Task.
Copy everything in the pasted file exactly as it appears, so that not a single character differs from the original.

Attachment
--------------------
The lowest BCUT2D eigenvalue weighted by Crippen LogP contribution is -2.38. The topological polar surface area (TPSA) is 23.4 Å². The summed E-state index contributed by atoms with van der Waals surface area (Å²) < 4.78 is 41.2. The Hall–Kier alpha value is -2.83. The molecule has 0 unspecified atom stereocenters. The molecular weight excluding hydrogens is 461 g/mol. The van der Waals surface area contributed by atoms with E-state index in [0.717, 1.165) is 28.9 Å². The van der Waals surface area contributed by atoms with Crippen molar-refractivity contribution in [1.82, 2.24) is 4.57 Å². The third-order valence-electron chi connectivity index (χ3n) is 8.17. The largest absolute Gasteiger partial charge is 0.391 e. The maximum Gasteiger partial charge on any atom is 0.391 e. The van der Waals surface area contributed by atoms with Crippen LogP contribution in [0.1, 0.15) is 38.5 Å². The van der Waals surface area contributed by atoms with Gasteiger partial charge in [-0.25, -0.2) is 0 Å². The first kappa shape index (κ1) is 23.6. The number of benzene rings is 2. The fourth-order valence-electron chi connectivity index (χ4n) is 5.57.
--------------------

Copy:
The lowest BCUT2D eigenvalue weighted by Crippen LogP contribution is -2.38. The topological polar surface area (TPSA) is 23.4 Å². The summed E-state index contributed by atoms with van der Waals surface area (Å²) < 4.78 is 41.2. The Hall–Kier alpha value is -2.83. The molecule has 0 unspecified atom stereocenters. The molecular weight excluding hydrogens is 461 g/mol. The van der Waals surface area contributed by atoms with E-state index in [0.717, 1.165) is 28.9 Å². The van der Waals surface area contributed by atoms with Crippen molar-refractivity contribution in [1.82, 2.24) is 4.57 Å². The third-order valence-electron chi connectivity index (χ3n) is 8.17. The largest absolute Gasteiger partial charge is 0.391 e. The maximum Gasteiger partial charge on any atom is 0.391 e. The van der Waals surface area contributed by atoms with Crippen LogP contribution in [0.1, 0.15) is 38.5 Å². The van der Waals surface area contributed by atoms with Gasteiger partial charge in [-0.25, -0.2) is 0 Å². The first kappa shape index (κ1) is 23.6. The number of benzene rings is 2. The fourth-order valence-electron chi connectivity index (χ4n) is 5.57.